Content note: spoilers, graphic content
Two weeks ago Wednesday, news came that Robert Morales, Marvel Comics author and entertainment journalist, passed away at the age of 55. Samuel Delany, author of too many science fiction novels to name, broke the news on Facebook:
Robert Morales was one of my closest friends—and had been since he was seventeen years old. He died at his home in Brooklyn this morning, leaving his father and mother. He was fifty-four. We spoke on the phone for many years, at least once a week and often more. I am shattered. His many friends will miss him deeply. He had agreed to be my literary executor, and the idea that he would pre-decease me never entered my head. For me and many others he was an indispensable friend. To say he will be deeply missed is an incredible understatement.
My comment on his passing is not timely. It is a fortnight late and the story of his death has been covered by at least ten other websites. All I can say is that Morales was a creative powerhouse and he, his inspiration, and his passion will be missed.
Morales’ legacy, however, lives on. His work with artist Kyle Baker, Truth: Red, White & Black, is one of Marvel Comics’ most compelling ventures into the subject of race in America. Truth reveals a backstory for the Captain America mythos in which the Super Soldier Serum was tested on black soldiers in secret, resulting in the death and mutilation of all but a few.
Truth takes every opportunity to challenge the reader’s knowledge of the history of race in this country. The work draws upon the politics of the Tuskegee Syphilis Experiment, a forty year clinical study conducted by the U.S. Public Health Service, in which 399 black sharecroppers were used to study the progression of untreated syphilis while being told that they were receiving free medical care. The men were prevented from seeking treatment for syphilis, were forced to submit to spinal taps, and were manipulated into submitting their bodies for autopsy after death. The study continued for twenty-five years after penicillin was established as the standard treatment for syphilis, and none of the patients were ever treated. Only seventy-four subjects survived the experiment.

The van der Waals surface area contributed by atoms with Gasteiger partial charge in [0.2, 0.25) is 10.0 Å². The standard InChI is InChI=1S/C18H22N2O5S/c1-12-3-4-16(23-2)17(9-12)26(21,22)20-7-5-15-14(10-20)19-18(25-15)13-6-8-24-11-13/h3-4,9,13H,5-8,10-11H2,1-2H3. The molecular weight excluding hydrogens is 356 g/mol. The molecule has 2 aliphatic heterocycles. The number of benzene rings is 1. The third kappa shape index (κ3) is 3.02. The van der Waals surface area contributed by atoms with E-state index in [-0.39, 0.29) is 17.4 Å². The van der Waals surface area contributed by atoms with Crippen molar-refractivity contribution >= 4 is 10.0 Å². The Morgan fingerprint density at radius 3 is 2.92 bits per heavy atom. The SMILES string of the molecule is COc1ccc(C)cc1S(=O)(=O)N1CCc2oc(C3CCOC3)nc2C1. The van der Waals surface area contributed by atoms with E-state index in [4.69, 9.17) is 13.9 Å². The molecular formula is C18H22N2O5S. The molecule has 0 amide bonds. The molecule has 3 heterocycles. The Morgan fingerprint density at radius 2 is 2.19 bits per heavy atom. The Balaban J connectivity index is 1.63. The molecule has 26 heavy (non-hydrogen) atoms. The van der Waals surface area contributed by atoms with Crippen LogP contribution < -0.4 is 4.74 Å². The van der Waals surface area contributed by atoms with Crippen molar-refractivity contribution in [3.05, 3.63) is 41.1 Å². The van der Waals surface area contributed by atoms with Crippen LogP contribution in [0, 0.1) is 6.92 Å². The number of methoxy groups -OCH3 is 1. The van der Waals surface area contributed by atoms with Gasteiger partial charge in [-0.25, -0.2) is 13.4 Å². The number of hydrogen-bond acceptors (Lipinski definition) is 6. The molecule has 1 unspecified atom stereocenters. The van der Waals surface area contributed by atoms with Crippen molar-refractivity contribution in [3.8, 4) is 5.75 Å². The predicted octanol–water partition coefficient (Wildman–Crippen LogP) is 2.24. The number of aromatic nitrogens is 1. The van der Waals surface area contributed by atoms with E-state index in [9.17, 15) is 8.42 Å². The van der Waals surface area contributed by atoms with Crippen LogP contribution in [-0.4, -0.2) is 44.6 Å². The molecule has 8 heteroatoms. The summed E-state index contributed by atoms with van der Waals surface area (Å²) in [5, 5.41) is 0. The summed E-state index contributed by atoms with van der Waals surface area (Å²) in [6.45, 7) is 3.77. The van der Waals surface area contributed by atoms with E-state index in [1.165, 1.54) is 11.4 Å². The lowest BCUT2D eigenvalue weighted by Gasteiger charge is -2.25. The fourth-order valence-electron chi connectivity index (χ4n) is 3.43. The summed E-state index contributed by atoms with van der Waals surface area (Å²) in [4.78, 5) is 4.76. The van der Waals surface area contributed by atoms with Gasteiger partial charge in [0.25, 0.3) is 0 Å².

In the comic, three hundred black soldiers are the subject of experiments with the Serum. Most of them die in the experimentation or soon after, and the ones who remain are hulking, muscular figures whose individual faces are their only remaining distinguishing feature. These survivors are sent on secret missions in Europe to disrupt Germany’s program to develop their own super soldiers. They cut a bloody, costly path across the continent, while monsoons keep Steve Rogers (who was to lead their unit) trapped in the Pacific Theater. They die as victims of battles, mishaps, and their own infighting until there is only one left: the black Captain America, Isaiah Bradley.
And he is a hero. Isaiah Bradley is sent on a suicide mission, wherein he cracks skulls and set explosives in a Nazi laboratory with such brutal efficiency that the Nazis believe that they are being aerially bombarded. His capture comes after an attempt to rescue camp internees goes wrong and he is trapped inside a gas chamber. He is brought before Hitler and Goebbels and faces a plan to castrate him and send him back to the Allies in pieces. He performs these deeds of derring-do, and rebuffs the Führer himself, all in the name of family and country—a country that betrayed and exploited him.
This is the story behind Truth: African-American soldiers have fought and distinguished themselves in every war our nation has fought, through exploitation and betrayal. Broken trust is the backdrop of all seven issues. The comic opens with the civilian lives of the men who will become test subjects, and shows the racism they encounter, just trying to live their lives and be Americans. Then, as soldiers in their barracks, these young soldiers learn about the Red Summer, about violence against black soldiers who came home from fighting in 1919, and the very real danger of being lynched in uniform after serving their country. There is the sense, true or not, that these men can do nothing that will allow them to be full members of American society.